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Everyone in town called ‘Old Sits’ the crazy old hermit. One of those men that by choice decided to live a life of solitude in the open desert.
Yet, this particular night, he was on a mission. Like a forward observer, equipped with surveillance equipment more suitable to the NSA or catching cheating spouses. Dressed in a ghillie suit, camouflage netting covering his entrenched position: Armed with a high-power camera, hyperbolic microphone and a four-inch tripod-mounted telescope all targeted at the distance southern mountain range under observation.
Any rational observer would recognize someone who was spying on someone or something. He chose to position himself here, in this very location watching the same chunk of real-estate for the last four months. Every night from before moonrise to first light, eating cold spam sandwiches and drinking vodka, waiting for anything to happen.
Imagine his surprise, when something finally did happen. Not what he had expected and more importantly not from the direction he anticipated.
While the hermit watched the mountain, the mountain watched ‘Old Sits’. In truth, two Air Force security guards sat in a room several miles off, checking everything on twenty-five computer screens. They even had a dossier on the old man up on a screen, waiting for him to cross an imaginary line.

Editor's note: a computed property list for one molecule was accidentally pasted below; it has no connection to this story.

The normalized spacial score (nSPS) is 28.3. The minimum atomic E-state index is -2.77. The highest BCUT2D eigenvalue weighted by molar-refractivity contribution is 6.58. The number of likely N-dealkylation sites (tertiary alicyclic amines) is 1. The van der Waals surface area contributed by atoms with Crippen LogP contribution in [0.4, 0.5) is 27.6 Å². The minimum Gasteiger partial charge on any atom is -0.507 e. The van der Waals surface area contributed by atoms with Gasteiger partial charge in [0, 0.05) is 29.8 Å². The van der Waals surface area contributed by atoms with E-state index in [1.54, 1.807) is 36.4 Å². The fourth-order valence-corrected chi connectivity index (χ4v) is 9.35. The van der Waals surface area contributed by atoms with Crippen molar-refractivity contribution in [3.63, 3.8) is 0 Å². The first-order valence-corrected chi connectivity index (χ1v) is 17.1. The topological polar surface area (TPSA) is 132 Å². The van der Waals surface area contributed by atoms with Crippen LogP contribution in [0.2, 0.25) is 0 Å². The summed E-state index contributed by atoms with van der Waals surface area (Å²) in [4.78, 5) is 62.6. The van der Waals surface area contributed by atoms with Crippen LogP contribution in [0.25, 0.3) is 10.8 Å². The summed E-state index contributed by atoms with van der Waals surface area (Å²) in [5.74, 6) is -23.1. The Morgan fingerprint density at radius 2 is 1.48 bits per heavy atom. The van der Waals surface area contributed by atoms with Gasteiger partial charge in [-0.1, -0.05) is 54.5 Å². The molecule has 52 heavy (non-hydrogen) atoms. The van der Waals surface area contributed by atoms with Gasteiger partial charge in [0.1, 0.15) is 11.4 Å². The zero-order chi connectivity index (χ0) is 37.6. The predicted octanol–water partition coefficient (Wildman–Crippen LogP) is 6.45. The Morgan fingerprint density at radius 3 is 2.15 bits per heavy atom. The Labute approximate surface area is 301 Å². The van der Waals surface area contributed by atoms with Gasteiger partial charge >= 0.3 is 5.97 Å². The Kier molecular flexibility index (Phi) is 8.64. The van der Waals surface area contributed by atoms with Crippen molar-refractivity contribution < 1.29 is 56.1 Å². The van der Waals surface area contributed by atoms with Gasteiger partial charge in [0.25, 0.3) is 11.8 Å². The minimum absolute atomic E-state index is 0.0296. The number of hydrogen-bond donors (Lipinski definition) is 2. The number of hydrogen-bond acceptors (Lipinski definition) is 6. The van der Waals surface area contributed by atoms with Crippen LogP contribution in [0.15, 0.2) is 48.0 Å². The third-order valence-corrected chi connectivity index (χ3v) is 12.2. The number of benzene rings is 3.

His movements tracked from when he left his thirty-seven Ford pickup parked in a ravine several hours ago and miles away, to where he now camped. ‘Old Sits’, couldn’t be blamed for losing the surveillance war. The U.S. Government came to the table with a massive budget and could afford better spook gear.
As secret bases went, this one was not that secret. The Federal government would rather not take the time and energy explaining its real purpose.
“Target one maintaining distance,” one guard reported to the other, who sat there, reading a book.
“If he comes too close we will let the field units handle him. Think he is smart enough to know where the line is?”
Chuckling, while continuing the monotonous sitting and waiting for something to happen, watching one lone surveillant.